Should the London Metal Exchange allow Goldman Sachs, J.P. Morgan and Glencore to own aluminium warehouses even as they trade the metal?
GOLDMAN'S NEW MONEY MACHINE: WAREHOUSES ) ...

... >>> http://www.crainsdetroit.com/article/20141120/NEWS01/141129992/senate-report-metro-detroit-warehouses-gave-goldman-sachs-influence

... (Senate report: Metro Detroit warehouses gave Goldman Sachs influence over aluminum pricing ) ...

... >>> https://www.theatlantic.com/business/archive/2011/07/goldmans-secret-cash-cow-detroit-warehouses-full-metal/337401/ ... (Goldman's Secret Cash Cow: Detroit Warehouses Full of Metal ) ...

... >>> http://www.demos.org/blog/11/21/14/following-money-how-goldman-sachs-manipulates-commodity-prices ... (Following the Money: How Goldman Sachs Manipulates Commodity Prices ) ...

... why aluminum? ... why not any other commodities?

... ever wonder what Trump is up to now to please his talmudic Rothschild banksters overlords?

... you be the judge ....

bshirley1968 -> PrayingMantis Sun, 06/17/2018 - 10:21 Permalink

The struggle for most Americans regarding this issue is the fact that the Ministry of Truth has always told us "Russia Bad!" while "US Good!". The Ole good guy vs bad guy paradigm. I grew up in the 80's and am very familiar with that paradigm. I am an American through and through but our government has become the most corrupt bunch of whoring thieves on the planet.

True Americans have awakened to realize the power of our corrupt government lies in the dollar hegemony. True Americans hate it, and hate the power and control it wields in our own lives. We see it at work around the world. We see DC squeeze our lives to subsidize it's world empire. An empire is seeks to maintain for various reasons that are debated regularly.

The rub comes when we see that the only force capable of standing up to this corrupt empire is a country that we have been told all our lives is evil. Russia wasn't always the communist soviet union.....and is no longer that today. But in the minds of many Americans that is all that it will ever be. Russia has the resources, military, intelligence, and skill to control it's own destiny. It has everything it needs to tell the US empire, "No!" I respect that....admire that.....cheer that....and wish them success in their stand. For those of us looking for a way to bust the evil cabal now running our own country, Russia's rebellion of US dominance is a ray of hope. It's not that we don't love our own country or want to be Russians, but we don't care about supporting a world empire that requires wars, taxes, and a strategy that strip us of our individual sovereignty by contaminating our country with people that don't belong here and will never think like an American.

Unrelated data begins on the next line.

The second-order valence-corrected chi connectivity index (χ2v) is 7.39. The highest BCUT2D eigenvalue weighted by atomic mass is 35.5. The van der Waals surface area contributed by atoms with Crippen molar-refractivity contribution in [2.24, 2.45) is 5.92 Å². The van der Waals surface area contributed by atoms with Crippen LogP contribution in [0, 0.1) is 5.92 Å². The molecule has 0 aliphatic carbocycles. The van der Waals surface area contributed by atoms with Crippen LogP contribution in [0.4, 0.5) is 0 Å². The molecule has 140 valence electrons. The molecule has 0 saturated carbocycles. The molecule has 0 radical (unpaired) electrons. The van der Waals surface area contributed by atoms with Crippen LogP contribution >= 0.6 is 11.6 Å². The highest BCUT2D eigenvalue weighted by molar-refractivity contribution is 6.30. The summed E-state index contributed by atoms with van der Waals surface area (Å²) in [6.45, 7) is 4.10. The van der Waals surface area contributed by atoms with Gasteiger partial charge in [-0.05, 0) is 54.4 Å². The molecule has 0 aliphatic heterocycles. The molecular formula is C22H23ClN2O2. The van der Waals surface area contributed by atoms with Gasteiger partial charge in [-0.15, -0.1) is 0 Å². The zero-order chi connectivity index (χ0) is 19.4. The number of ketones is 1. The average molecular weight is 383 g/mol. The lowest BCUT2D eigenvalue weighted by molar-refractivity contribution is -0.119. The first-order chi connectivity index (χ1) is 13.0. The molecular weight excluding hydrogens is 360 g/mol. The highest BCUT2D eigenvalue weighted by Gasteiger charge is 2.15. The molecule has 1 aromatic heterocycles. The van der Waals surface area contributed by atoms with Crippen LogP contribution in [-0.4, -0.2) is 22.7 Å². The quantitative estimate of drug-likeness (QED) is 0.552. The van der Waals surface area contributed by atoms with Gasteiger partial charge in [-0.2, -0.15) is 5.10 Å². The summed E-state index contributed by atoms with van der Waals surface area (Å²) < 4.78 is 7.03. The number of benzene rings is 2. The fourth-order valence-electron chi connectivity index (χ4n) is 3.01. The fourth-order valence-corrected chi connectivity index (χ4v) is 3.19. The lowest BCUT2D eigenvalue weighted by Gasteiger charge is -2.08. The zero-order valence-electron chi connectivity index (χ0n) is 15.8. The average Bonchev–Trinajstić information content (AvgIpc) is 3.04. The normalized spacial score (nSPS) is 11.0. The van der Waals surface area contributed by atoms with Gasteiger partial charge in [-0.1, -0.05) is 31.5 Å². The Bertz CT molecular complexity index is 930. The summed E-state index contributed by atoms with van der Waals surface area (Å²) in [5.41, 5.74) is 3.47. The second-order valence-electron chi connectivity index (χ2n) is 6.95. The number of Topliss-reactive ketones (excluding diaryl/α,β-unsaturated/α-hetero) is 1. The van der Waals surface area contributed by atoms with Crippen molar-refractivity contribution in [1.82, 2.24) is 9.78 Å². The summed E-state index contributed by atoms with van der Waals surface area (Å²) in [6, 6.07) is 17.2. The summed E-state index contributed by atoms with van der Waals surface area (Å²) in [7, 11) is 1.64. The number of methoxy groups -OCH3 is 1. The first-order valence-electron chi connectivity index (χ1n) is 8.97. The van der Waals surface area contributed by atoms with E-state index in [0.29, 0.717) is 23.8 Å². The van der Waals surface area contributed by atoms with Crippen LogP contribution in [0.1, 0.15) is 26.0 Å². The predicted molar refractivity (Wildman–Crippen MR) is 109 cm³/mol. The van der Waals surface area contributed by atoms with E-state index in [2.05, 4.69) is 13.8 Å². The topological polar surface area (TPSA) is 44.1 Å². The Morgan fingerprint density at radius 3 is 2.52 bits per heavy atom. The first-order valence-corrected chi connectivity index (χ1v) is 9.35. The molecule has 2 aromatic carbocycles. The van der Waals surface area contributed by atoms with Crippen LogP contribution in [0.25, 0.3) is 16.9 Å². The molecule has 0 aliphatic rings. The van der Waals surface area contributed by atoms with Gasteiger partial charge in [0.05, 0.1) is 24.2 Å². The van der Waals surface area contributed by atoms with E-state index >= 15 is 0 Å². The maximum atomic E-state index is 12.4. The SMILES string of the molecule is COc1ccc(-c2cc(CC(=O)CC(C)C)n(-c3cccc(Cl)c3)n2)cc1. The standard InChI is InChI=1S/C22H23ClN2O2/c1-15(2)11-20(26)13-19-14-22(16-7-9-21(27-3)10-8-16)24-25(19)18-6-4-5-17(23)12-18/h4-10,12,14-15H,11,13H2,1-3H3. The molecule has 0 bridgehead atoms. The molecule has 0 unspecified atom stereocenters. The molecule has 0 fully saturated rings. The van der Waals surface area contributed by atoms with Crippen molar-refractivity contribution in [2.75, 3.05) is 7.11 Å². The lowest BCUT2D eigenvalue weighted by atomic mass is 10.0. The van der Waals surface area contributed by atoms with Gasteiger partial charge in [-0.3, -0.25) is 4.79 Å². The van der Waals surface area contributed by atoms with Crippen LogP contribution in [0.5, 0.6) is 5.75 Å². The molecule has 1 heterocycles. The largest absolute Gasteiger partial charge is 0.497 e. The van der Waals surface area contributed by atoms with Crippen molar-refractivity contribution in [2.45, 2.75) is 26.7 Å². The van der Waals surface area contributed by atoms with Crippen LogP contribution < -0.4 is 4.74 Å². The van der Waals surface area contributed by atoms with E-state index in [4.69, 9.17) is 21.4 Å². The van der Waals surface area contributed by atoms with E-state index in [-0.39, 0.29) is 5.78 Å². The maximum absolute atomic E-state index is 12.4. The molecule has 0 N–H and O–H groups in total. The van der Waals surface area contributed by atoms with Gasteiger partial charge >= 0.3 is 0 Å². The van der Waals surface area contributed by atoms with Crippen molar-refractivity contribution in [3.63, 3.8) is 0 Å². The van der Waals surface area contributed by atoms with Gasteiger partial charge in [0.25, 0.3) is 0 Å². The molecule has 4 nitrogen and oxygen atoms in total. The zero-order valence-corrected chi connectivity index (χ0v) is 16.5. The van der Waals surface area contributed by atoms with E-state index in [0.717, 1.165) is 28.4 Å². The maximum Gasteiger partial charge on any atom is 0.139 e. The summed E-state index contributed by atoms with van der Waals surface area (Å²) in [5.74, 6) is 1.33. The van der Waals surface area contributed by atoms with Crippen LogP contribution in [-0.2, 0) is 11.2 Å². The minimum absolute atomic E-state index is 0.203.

People need to put aside their "fan-boy" biases, drop the blind loyalty, and start dealing with reality. We are not rooting for Putin and Russia, rather we are rooting for the downfall of thus evil banking cartel that is slowly killing us all and taking more and more of our freedoms. To those of you that say that will cause pain and we STILL have the greatest country on earth, I say, somethings are worth the pain.....and we can be a lot better. We have got to change direction....and the sooner we get off this road of empire destruction, the better.

Raisin Hail -> PrayingMantis Sun, 06/17/2018 - 12:40 Permalink

Maybe it is because The Aluminum Company of America (formerly ALCOA now Arconic an others) is going broke. Check out their stock price for the last 10 years or so. Are they still part of the DOW Index? Bonehead move to include them years ago.

are we there yet -> Raisin Hail Sun, 06/17/2018 - 13:26 Permalink

If the US dollar weakens, then the US exports and jobs go up, while US imports go down.

Demologos -> Escrava Isaura Sun, 06/17/2018 - 10:04 Permalink

Trump is worth what, a couple of billion? And those assets are encumbered by a lot of debt held by US banks. That does not an oligarch make. When it comes to US oligarchs, Trump is a piker compared to the massive family trusts that can move markets and voting results.

... ... ...

PrivetHedge -> Demologos Sun, 06/17/2018 - 13:05 Permalink

Trump is worth exactly the debt that the Israeli Sheldon Adelson holds over him IIRC. Far from being independent he is owned by America's biggest parasite and enemy: Israel.

peopledontwanttruth -> 07564111 Sun, 06/17/2018 - 09:24 Permalink

The USA is drunk on power with their dollar as they see it as invincible. It will be their own undoing. The world is eager and preparing to drop/run/destroy the dollar. One day they'll all lick their wounds take their losses and forget the dollar completely.

The USA and Israel aka banksters will start WWIII to prove literally they will destroy the world if need be instead of lose their power over mankind

Scipio Africanuz -> Ambrose Bierce Sun, 06/17/2018 - 10:16 Permalink

The US will have to do one of the hardest things in the history of the nation. She'll have to stop LYING to herself! All those recommending weaponization of the petrodollar, are charlatans. The USA cannot get through restructuring via antagonism, that only tightens the economic noose.

What is needed, is bankruptcy protection, via honest cooperation with the emergent economic powers in the East. This comes with a price, retrenchment of imperium. This in turn, requires sobriety that, the game while not completely lost, as in national decomposition, is nevertheless, unwinnable, as in rebuilding can only follow retrenchment.